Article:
There are Kurds leaving Iraq and Iran, complaining of corruption; Eritreans fleeing national service. If the migrants can endure the conditions and claim asylum in the UK, the proportion granted at initial decision is often very high: 98 per cent for Syria, 97 per cent for Afghanistan and Eritrea, 92 per cent for Sudan, although less so, at 51 per cent for Iraq. But in France they are denied shelter and, as Sahil said, “we could not survive if it wasn’t for the charities helping us”.
The exception are the Albanians, who started to arrive in significant numbers from May this year, the British home office says, taking advantage of the fact it has been proven possible to cross the Channel in small boats. A significant number end up working in the UK’s drugs trade, police say. But while Albanians often camp in Grande-Synthe, migrant charities say they hardly interact with them, bringing what the National Crime Agency has described as a ruthless professionalism to people-smuggling.
Lucy Halliday, a coordinator with Care4Calais, a charity that provides a range of welfare services in Calais and Grande-Synthe, said: “The Albanians get across very quickly. They’re not hanging around in the camps. And they’re very secretive, very private. They never talk to us, they never get involved in our distributions or [mobile phone] charging.” They may only stay in northern France a few days, while others prepared to pay for passage will often wait a few weeks or months.
Britain and France treat the migrant situation as a security problem, even though there are labour shortages in the UK. Over the past three years, Britain has struck four agreements with France to pay for extra policing. Rania Lefrarni, a spokesperson for Human Rights Observers, a Calais-based NGO, said that the French police take – and often destroy – tents and belongings from migrants, “sometimes as often as every 24 hours in Calais, while in Grande-Synthe it is one time or twice a week”.
It is “a deliberate policy of harassment”, she added, conducted by the French CRS riot police, who local charities say operate on a short rotation to ensure they do not go soft on the migrants. In Calais, as the police clear through a site, the migrants often move back in at the far end. At Grande-Synthe, during the summer, water bowsers were removed and the ground churned up, in an attempt to prevent charities from returning. “We just move to a different position,” Halliday added.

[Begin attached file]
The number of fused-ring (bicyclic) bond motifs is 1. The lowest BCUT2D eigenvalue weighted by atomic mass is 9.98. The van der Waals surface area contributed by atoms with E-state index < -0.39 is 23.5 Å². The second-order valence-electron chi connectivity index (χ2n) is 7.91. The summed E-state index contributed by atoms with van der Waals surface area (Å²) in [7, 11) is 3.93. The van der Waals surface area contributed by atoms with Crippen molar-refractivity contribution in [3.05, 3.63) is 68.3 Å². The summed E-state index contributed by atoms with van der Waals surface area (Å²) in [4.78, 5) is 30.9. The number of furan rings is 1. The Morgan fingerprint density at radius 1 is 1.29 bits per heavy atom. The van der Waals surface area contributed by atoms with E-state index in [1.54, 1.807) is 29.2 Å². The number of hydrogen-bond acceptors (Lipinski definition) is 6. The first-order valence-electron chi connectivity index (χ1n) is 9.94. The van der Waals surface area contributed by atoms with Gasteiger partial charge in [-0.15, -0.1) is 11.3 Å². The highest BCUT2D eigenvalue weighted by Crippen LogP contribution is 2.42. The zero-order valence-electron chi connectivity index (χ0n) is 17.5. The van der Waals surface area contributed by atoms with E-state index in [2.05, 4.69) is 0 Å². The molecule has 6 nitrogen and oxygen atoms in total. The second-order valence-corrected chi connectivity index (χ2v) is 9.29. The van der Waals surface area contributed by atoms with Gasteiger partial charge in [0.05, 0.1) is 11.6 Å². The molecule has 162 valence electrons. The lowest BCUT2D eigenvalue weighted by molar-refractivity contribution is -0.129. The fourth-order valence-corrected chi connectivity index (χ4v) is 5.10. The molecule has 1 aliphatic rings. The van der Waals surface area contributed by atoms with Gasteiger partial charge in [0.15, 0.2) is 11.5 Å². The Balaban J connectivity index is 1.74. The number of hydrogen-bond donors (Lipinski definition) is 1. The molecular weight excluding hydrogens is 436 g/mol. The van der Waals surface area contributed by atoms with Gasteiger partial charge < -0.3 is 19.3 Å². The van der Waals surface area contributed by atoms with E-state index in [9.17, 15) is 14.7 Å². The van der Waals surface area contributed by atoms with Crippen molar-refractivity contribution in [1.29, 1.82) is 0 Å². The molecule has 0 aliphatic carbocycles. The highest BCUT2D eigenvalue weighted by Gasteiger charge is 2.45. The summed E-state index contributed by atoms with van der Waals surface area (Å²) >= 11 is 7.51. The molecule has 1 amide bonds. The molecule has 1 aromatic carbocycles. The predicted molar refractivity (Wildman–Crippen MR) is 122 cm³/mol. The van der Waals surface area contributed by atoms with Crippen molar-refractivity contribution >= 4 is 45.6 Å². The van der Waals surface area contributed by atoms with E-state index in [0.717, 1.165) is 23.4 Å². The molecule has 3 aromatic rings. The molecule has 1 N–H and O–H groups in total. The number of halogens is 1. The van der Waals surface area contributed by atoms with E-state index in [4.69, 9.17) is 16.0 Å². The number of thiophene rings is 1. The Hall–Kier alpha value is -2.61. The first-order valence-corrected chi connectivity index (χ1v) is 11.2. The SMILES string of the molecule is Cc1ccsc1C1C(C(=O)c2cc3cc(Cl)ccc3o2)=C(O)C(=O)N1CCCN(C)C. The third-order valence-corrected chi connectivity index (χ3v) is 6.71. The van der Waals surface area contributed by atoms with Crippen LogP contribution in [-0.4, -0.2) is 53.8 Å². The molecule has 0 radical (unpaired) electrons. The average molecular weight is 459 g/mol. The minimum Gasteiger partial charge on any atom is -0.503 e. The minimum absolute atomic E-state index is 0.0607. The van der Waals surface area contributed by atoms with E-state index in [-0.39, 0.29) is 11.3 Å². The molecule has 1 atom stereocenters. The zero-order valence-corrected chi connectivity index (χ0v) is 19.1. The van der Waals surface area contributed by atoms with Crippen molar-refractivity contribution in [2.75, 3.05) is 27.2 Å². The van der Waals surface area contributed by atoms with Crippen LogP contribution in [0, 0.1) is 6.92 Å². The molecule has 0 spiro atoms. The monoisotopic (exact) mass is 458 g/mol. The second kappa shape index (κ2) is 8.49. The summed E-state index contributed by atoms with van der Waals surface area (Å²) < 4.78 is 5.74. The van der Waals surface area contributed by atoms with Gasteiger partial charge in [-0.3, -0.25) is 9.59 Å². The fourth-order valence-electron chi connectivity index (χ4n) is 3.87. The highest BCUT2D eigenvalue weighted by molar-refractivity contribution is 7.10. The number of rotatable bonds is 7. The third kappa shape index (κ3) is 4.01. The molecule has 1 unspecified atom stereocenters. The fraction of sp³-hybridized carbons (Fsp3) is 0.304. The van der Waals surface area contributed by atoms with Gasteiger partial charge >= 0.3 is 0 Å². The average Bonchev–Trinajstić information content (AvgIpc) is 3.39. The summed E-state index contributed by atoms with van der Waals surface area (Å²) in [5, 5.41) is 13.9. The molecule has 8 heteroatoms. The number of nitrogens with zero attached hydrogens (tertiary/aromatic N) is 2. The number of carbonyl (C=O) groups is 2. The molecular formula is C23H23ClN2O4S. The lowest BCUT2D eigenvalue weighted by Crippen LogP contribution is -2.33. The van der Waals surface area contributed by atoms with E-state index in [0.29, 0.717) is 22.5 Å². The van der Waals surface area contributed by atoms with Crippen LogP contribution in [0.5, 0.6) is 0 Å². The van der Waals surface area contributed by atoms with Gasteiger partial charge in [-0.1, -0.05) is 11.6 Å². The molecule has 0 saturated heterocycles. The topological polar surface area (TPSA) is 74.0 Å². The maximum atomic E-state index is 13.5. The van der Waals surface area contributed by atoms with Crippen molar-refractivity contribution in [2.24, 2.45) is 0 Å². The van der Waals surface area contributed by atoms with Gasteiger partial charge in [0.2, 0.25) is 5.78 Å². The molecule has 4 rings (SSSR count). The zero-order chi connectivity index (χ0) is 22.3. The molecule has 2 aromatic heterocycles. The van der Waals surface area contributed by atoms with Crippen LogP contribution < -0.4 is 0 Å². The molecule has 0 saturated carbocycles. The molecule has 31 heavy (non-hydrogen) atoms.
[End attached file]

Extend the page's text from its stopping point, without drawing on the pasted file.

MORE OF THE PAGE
Yet the security effort struggles even on its own terms. The numbers of people crossing the Channel in small boats is at record levels. It was 28,526 in 2021, and 8,466 in 2020; but this year the figure is more than 40,000, fuelled by the activity from Albania – although aid groups say official talk of record arrivals exceeding 1,000 a day has little effect on their volume of work. “They say this, but we don’t see it having any impact on the demand for what we do,” Halliday said.
There is also something of a hamster wheel about the whole process. The police take and destroy migrants’ tents, then charities like Care4Calais, using tents and bedding left behind at festivals, hand them out again. “We do have to be very careful, because we could give up 400 tents today that are needed. And then tomorrow, we won’t have 400 tents when another eviction happens and we need them again,” Halliday said.
Aid agencies consistently argue there is a better way, highlighting the treatment of Ukrainians, fleeing the Russian invasion, with hotels and proper accommodation provided, even if the numbers entering the UK was not as large as in other European countries. But with little obvious hope of a policy breakthrough, some despair. One former charity worker in the field said she had been exhausted over the past year. “Sometimes it felt like nothing worked. Media would highlight problems only for governments to dig in,” she said.
Yet on the ground, despite the cold and wet November, the human spirit remains undimmed. Migrants are often remarkably good-humoured, willing to share their stories. Friendships, such as Kassim and Sahil’s, are forged on the journey and they frequently view the challenge of crossing the Channel in terms of a challenge that simply has to be overcome.
“It’s a game,” Kassim said. “You have to complete each step: we got through Turkey, Bulgaria, Serbia and Hungary, we got here. It’s another mission.”